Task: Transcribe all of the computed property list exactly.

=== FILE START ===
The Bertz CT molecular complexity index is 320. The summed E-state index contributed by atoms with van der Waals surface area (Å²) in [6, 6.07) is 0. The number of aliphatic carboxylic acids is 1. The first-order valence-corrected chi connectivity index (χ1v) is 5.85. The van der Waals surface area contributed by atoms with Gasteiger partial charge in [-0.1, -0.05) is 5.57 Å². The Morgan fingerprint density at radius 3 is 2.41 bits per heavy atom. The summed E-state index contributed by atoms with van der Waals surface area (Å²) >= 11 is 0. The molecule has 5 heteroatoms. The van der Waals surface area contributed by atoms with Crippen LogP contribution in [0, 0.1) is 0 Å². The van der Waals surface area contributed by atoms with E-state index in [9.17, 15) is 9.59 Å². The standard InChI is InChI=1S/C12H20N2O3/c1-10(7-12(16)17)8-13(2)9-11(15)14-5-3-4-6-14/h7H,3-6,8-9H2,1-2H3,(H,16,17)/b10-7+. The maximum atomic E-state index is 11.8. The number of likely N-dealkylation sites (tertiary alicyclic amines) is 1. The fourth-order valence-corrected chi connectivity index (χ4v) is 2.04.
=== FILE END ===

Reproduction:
The Bertz CT molecular complexity index is 320. The summed E-state index contributed by atoms with van der Waals surface area (Å²) in [6, 6.07) is 0. The number of aliphatic carboxylic acids is 1. The first-order valence-corrected chi connectivity index (χ1v) is 5.85. The van der Waals surface area contributed by atoms with Gasteiger partial charge in [-0.1, -0.05) is 5.57 Å². The Morgan fingerprint density at radius 3 is 2.41 bits per heavy atom. The summed E-state index contributed by atoms with van der Waals surface area (Å²) >= 11 is 0. The molecule has 5 heteroatoms. The van der Waals surface area contributed by atoms with Crippen LogP contribution in [0, 0.1) is 0 Å². The van der Waals surface area contributed by atoms with E-state index in [9.17, 15) is 9.59 Å². The standard InChI is InChI=1S/C12H20N2O3/c1-10(7-12(16)17)8-13(2)9-11(15)14-5-3-4-6-14/h7H,3-6,8-9H2,1-2H3,(H,16,17)/b10-7+. The maximum atomic E-state index is 11.8. The number of likely N-dealkylation sites (tertiary alicyclic amines) is 1. The fourth-order valence-corrected chi connectivity index (χ4v) is 2.04.